IDEAS home Printed from https://ideas.repec.org/p/bfi/wpaper/2012-005.html
   My bibliography  Save this paper

Spontaneous Discrimination

Author

Listed:
  • Balazs Szentes

    (London School of Economics)

  • Marcin PÄ™ski

    (University of Toronto)

Abstract

This paper considers a dynamic economy in which agents are repeatedly matched with one another and decide whether to enter into profitable partnerships. Each agent has a physical colour and a social colour. The social colour of an agent acts as a signal about the physical colour of agents in his partnership history. Before an agent makes a decision, he observes his match's physical and social colours. Neither the physical colour nor the social colour is payoff-relevant. We identify environments where, in some equilibria, agents condition their decisions on the physical and social colours of their potential partners. That is, they discriminate. The main result of the paper is that, in these aforementioned environments, every stable equilibrium must involve discrimination. In particular, the colour-blind equilibrium is unstable.

Suggested Citation

  • Balazs Szentes & Marcin PÄ™ski, 2012. "Spontaneous Discrimination," Working Papers 2012-005, Becker Friedman Institute for Research In Economics.
  • Handle: RePEc:bfi:wpaper:2012-005
    as

    Download full text from publisher

    File URL: https://econresearch.uchicago.edu/sites/econresearch.uchicago.edu/files/BFI_2012-005.pdf
    Download Restriction: no

    References listed on IDEAS

    as
    1. Phelps, Edmund S, 1972. "The Statistical Theory of Racism and Sexism," American Economic Review, American Economic Association, vol. 62(4), pages 659-661, September.
    2. Mariagiovanna Baccara & Leeat Yariv, 2008. "Similarity and Polarization in Groups," Working Papers 08-27, New York University, Leonard N. Stern School of Business, Department of Economics.
    3. Rosen, Asa, 1997. "An equilibrium search-matching model of discrimination," European Economic Review, Elsevier, vol. 41(8), pages 1589-1613, August.
    4. David Austen-Smith & Roland G. Fryer, 2005. "An Economic Analysis of "Acting White"," The Quarterly Journal of Economics, Oxford University Press, vol. 120(2), pages 551-583.
    5. Hanming Fang & Andrea Moro, 2010. "Theories of Statistical Discrimination and Affirmative Action: A Survey," NBER Working Papers 15860, National Bureau of Economic Research, Inc.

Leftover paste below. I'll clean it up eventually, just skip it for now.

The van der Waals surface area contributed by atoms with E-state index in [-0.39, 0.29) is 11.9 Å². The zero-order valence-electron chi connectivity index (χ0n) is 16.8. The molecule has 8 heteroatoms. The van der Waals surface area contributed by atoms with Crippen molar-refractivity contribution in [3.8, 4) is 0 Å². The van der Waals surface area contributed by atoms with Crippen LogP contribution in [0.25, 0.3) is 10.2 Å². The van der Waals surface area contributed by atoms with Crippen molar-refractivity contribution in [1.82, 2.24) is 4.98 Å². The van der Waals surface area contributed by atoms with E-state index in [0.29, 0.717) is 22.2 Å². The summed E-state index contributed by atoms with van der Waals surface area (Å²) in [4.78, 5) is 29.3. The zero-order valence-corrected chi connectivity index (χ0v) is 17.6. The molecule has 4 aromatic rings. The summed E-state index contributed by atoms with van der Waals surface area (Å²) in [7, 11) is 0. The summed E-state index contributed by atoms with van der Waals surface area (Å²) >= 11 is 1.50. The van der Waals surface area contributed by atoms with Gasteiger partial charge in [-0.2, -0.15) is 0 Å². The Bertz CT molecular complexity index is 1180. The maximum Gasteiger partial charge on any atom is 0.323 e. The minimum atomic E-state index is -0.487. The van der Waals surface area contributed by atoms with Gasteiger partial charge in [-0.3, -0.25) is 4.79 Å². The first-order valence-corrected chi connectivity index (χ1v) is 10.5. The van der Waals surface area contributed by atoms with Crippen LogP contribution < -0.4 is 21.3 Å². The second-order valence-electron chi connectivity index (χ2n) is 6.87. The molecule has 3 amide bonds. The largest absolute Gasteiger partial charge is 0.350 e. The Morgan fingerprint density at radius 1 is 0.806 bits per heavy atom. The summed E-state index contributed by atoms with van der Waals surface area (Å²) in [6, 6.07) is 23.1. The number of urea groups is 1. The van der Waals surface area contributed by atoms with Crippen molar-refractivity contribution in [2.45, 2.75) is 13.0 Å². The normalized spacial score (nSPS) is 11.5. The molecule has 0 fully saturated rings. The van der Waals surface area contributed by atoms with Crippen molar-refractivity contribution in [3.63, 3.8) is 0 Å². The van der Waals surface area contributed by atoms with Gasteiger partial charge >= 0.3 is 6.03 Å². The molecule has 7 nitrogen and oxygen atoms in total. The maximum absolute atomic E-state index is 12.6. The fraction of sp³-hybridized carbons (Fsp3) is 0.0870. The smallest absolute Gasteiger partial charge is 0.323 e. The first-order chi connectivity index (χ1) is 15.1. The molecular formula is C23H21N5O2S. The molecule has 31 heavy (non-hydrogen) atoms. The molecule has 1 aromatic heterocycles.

6. David Austen-Smith & Ronald G. Fryer, 2005. "An Economic Analysis of 'Acting White'," Discussion Papers 1399, Northwestern University, Center for Mathematical Studies in Economics and Management Science.
    7. Becker, Gary S., 1971. "The Economics of Discrimination," University of Chicago Press Economics Books, University of Chicago Press, edition 2, number 9780226041162, April.
    8. Michihiro Kandori, 1992. "Social Norms and Community Enforcement," Review of Economic Studies, Oxford University Press, vol. 59(1), pages 63-80.
    9. Drew Fudenberg & David K. Levine, 1998. "The Theory of Learning in Games," MIT Press Books, The MIT Press, edition 1, volume 1, number 0262061945, January.
    10. Jan Eeckhout, 2006. "Minorities and Endogenous Segregation," Review of Economic Studies, Oxford University Press, vol. 73(1), pages 31-53.
    Full references (including those not matched with items on IDEAS)

    More about this item

    Keywords

    racial discrimination; stable equilibria;

    JEL classification:

    • D83 - Microeconomics - - Information, Knowledge, and Uncertainty - - - Search; Learning; Information and Knowledge; Communication; Belief; Unawareness
    • J15 - Labor and Demographic Economics - - Demographic Economics - - - Economics of Minorities, Races, Indigenous Peoples, and Immigrants; Non-labor Discrimination
    • J71 - Labor and Demographic Economics - - Labor Discrimination - - - Hiring and Firing

    Statistics

    Access and download statistics

    Corrections

    All material on this site has been provided by the respective publishers and authors. You can help correct errors and omissions. When requesting a correction, please mention this item's handle: RePEc:bfi:wpaper:2012-005. See general information about how to correct material in RePEc.

    For technical questions regarding this item, or to correct its authors, title, abstract, bibliographic or download information, contact: (Toni Shears). General contact details of provider: http://edirc.repec.org/data/mfichus.html .

    If you have authored this item and are not yet registered with RePEc, we encourage you to do it here. This allows to link your profile to this item. It also allows you to accept potential citations to this item that we are uncertain about.

    If CitEc recognized a reference but did not link an item in RePEc to it, you can help with this form .

    If you know of missing items citing this one, you can help us creating those links by adding the relevant references in the same way as above, for each refering item. If you are a registered author of this item, you may also want to check the "citations" tab in your RePEc Author Service profile, as there may be some citations waiting for confirmation.

    Please note that corrections may take a couple of weeks to filter through the various RePEc services.

    IDEAS is a RePEc service hosted by the Research Division of the Federal Reserve Bank of St. Louis . RePEc uses bibliographic data supplied by the respective publishers.